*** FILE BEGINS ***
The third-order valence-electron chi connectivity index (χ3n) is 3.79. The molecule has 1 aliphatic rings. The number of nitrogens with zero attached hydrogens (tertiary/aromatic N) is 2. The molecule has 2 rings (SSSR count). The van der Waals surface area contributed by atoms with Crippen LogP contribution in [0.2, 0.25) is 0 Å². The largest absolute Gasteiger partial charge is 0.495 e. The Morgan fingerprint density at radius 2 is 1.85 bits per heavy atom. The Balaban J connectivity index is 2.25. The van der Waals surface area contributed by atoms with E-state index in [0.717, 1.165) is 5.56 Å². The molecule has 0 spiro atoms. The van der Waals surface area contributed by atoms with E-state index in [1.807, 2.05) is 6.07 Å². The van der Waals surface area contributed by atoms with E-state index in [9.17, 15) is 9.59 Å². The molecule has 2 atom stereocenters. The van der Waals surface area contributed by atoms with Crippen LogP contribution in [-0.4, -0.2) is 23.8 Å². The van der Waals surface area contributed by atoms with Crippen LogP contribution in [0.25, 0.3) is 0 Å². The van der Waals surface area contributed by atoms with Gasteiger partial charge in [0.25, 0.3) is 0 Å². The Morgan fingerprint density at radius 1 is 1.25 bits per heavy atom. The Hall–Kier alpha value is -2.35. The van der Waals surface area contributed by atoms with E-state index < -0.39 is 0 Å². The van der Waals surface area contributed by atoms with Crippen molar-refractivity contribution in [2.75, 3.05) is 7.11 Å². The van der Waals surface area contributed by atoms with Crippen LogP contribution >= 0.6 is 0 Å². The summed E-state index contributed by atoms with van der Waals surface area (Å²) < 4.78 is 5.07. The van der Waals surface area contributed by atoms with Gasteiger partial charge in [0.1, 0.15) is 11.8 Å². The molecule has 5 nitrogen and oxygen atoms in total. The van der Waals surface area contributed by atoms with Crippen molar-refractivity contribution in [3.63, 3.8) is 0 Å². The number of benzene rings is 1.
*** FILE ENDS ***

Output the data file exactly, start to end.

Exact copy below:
The third-order valence-electron chi connectivity index (χ3n) is 3.79. The molecule has 1 aliphatic rings. The number of nitrogens with zero attached hydrogens (tertiary/aromatic N) is 2. The molecule has 2 rings (SSSR count). The van der Waals surface area contributed by atoms with Crippen LogP contribution in [0.2, 0.25) is 0 Å². The largest absolute Gasteiger partial charge is 0.495 e. The Morgan fingerprint density at radius 2 is 1.85 bits per heavy atom. The Balaban J connectivity index is 2.25. The van der Waals surface area contributed by atoms with E-state index in [0.717, 1.165) is 5.56 Å². The molecule has 0 spiro atoms. The van der Waals surface area contributed by atoms with E-state index in [1.807, 2.05) is 6.07 Å². The van der Waals surface area contributed by atoms with E-state index in [9.17, 15) is 9.59 Å². The molecule has 2 atom stereocenters. The van der Waals surface area contributed by atoms with Crippen LogP contribution in [-0.4, -0.2) is 23.8 Å². The van der Waals surface area contributed by atoms with Crippen LogP contribution in [0.25, 0.3) is 0 Å². The van der Waals surface area contributed by atoms with Gasteiger partial charge in [0.25, 0.3) is 0 Å². The Morgan fingerprint density at radius 1 is 1.25 bits per heavy atom. The Hall–Kier alpha value is -2.35. The van der Waals surface area contributed by atoms with E-state index < -0.39 is 0 Å². The van der Waals surface area contributed by atoms with Crippen molar-refractivity contribution in [2.75, 3.05) is 7.11 Å². The van der Waals surface area contributed by atoms with Crippen LogP contribution >= 0.6 is 0 Å². The summed E-state index contributed by atoms with van der Waals surface area (Å²) < 4.78 is 5.07. The van der Waals surface area contributed by atoms with Gasteiger partial charge in [0.1, 0.15) is 11.8 Å². The molecule has 5 nitrogen and oxygen atoms in total. The van der Waals surface area contributed by atoms with Crippen molar-refractivity contribution in [3.63, 3.8) is 0 Å². The number of benzene rings is 1.